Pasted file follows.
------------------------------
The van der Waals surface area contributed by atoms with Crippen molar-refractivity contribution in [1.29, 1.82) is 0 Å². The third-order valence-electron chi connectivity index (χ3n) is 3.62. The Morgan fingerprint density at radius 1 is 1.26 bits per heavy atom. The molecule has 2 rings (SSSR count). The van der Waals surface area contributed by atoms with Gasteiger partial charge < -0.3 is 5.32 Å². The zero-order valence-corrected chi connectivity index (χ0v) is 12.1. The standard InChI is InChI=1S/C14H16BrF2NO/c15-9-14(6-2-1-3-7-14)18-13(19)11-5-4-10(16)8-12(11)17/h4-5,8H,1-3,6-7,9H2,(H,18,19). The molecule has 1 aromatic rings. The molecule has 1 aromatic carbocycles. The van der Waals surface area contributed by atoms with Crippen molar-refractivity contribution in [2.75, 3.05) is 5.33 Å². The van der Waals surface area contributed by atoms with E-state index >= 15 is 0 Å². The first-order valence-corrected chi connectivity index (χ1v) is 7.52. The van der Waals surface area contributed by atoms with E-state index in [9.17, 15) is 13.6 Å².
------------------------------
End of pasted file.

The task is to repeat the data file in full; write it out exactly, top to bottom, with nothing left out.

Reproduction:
The van der Waals surface area contributed by atoms with Crippen molar-refractivity contribution in [1.29, 1.82) is 0 Å². The third-order valence-electron chi connectivity index (χ3n) is 3.62. The Morgan fingerprint density at radius 1 is 1.26 bits per heavy atom. The molecule has 2 rings (SSSR count). The van der Waals surface area contributed by atoms with Gasteiger partial charge < -0.3 is 5.32 Å². The zero-order valence-corrected chi connectivity index (χ0v) is 12.1. The standard InChI is InChI=1S/C14H16BrF2NO/c15-9-14(6-2-1-3-7-14)18-13(19)11-5-4-10(16)8-12(11)17/h4-5,8H,1-3,6-7,9H2,(H,18,19). The molecule has 1 aromatic rings. The molecule has 1 aromatic carbocycles. The van der Waals surface area contributed by atoms with Crippen molar-refractivity contribution in [2.75, 3.05) is 5.33 Å². The van der Waals surface area contributed by atoms with E-state index >= 15 is 0 Å². The first-order valence-corrected chi connectivity index (χ1v) is 7.52. The van der Waals surface area contributed by atoms with E-state index in [9.17, 15) is 13.6 Å².